Wandering China

An East/West pulse of China's fourth rise from down under.

The significance of China’s high-speed train crash [Straits Times]


Singapore: Straits Times correspondent Tracy Quek, and I recall sharing her sentiments both times I managed to use the high-speed rail – ‘On my first ride, I marvelled at the sleek, white carriages, the spotless interiors, the warmth of the service staff, and above all, the smoothness and comfort of the journey…. This is the way to travel! This is the face of progress! The United States (where I have been working since mid-2009) should get its act together and build its own high-speed rail network, I remember telling myself as I snapped a picture of the monitor in the cabin showing the train’s speed hitting 300km/h.’

In this instance, she reveals that little has changed over China’s handing of disasters such as this, with news that officials had ordered the damaged train carriages buried, and that China’s Railway Ministry has been less than forthright about what caused the crash, offering only vague responses to reporters seeking details.

– – –

The significance of China’s high-speed train crash
Tracy Quek, US Correspondent
Source – Straits Times, published July 26, 2011

For the past month, I have been a regular commuter on China’s high speed trains, zipping up and down the country between major cities including Nanjing, Wuxi and Shanghai.

On my first ride, I marvelled at the sleek, white carriages, the spotless interiors, the warmth of the service staff, and above all, the smoothness and comfort of the journey.

This is the way to travel! This is the face of progress! The United States (where I have been working since mid-2009) should get its act together and build its own high-speed rail network, I remember telling myself as I snapped a picture of the monitor in the cabin showing the train’s speed hitting 300km/h.

Then last Saturday night, two high-speed trains near Wenzhou city in Zhejiang province collided, killing at least 35 passengers and injuring over 200. The crash took place several hours before my own scheduled train journey from Shanghai to Nanjing.

Family and friends who had caught the breaking news were a little concerned, sending emails and phone messages to ask if I was affected. I felt no trepidation as I made my way to the bustling Shanghai railway station. There, I detected no concern or talk of the accident among the hordes of commuters waiting for their trains. The waiting halls were packed as usual with people and their belongings taking up most of the seats.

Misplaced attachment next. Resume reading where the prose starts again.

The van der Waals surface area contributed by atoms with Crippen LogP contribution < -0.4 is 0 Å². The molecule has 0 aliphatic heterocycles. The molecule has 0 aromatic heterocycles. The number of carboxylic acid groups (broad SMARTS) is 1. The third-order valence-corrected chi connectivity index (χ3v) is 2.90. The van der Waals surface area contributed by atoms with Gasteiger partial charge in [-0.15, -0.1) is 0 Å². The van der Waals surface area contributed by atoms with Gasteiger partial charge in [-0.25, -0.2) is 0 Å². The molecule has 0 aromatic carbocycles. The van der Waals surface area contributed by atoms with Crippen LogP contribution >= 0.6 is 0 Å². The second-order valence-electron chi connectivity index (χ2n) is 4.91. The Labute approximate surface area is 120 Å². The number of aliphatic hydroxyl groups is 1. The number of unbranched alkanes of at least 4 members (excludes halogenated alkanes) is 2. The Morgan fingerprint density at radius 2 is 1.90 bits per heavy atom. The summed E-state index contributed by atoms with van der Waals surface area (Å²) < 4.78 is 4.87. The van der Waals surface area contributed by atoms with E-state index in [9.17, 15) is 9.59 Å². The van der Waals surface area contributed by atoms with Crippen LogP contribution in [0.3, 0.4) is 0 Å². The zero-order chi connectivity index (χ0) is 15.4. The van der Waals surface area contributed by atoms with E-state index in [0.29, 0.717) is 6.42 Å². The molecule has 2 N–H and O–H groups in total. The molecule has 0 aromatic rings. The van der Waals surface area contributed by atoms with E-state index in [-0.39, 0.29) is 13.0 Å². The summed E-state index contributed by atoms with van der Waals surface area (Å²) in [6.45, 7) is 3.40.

My 11/2 hour journey was uneventful, except for a grandmother trying to rein in her boisterous twin grandsons and a peckish passenger across the aisle littering the ground with sunflower seed hulls.

My confidence in the safety and efficiency of China’s high speed rail system, however, has been a little shaken in the days following Saturday’s tragic accident.

China’s Railway Ministry has been less than forthright about what caused the crash, offering only vague responses to reporters seeking details. Local news outlets have received orders from propaganda officials to give the accident a wide berth, according to foreign media reports.

But what left me most incredulous was news that officials had ordered the damaged train carriages buried – barely 35hours following the accident.

Surely officials could not have completed a thorough and detailed investigation into the causes of the crash in such a short time, could they? This was either a new record for efficiency or a blatant cover-up.

In the absence of straight answers from railway officials, one should not jump to conclusions but the outrage among Chinese netizens speaks volumes.

It is unsettling to think that thousands of commuters, myself included, could be travelling on high-speed trains that may be lacking some of the required emergency safety mechanisms. This thought begets other disconcerting questions about China’s high-speed rail network including official claims about its technology, quality and adherence to standards.

Most of all, the recent crash and myriad other problems plaguing the network once again underscore the need to change a political culture in which high officials push for “status projects” despite the risks and costs, and the accompanying tendency to obfuscate and withhold important information from the public, especially when a politically-damaging event occurs.

No matter how many officials Beijing sacks, or how quickly top leaders rush to the scene, the official response to the Wenzhou crash has only further sullied the image of the Chinese Communist Party at home, and at a particularly sensitive time before next year’s major leadership change.

Abroad, it will reinforce the opinion that China’s fast and seemingly unstoppable development rests on shaky foundations – that behind a façade of much-vaunted progress lie corruption, greed, lax enforcement, a weak adherence to standards, and worst of all, a disregard for human life.

Despite my recent misgivings, I still generally consider high-speed rail in China a safe, convenient and relatively more environmentally-friendly way to travel.

I can only hope as I board another fast train in the coming days that Chinese officials will learn from this incident and that they, as the country hurtles forward on its development path, not fall further prey to hubris – the pride that goes before the fall.

(Tracy Quek is currently on study leave. She is a Masters of International Public Policy (China Studies) candidate at the Johns Hopkins School of Advanced International Studies in Washington DC)

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Filed under: Automotive, Chinese Model, Civil Engineering, Domestic Growth, High Speed Rail, Media, Politics, Straits Times, The Chinese Identity, The construction of Chinese and Non-Chinese identities, Transport

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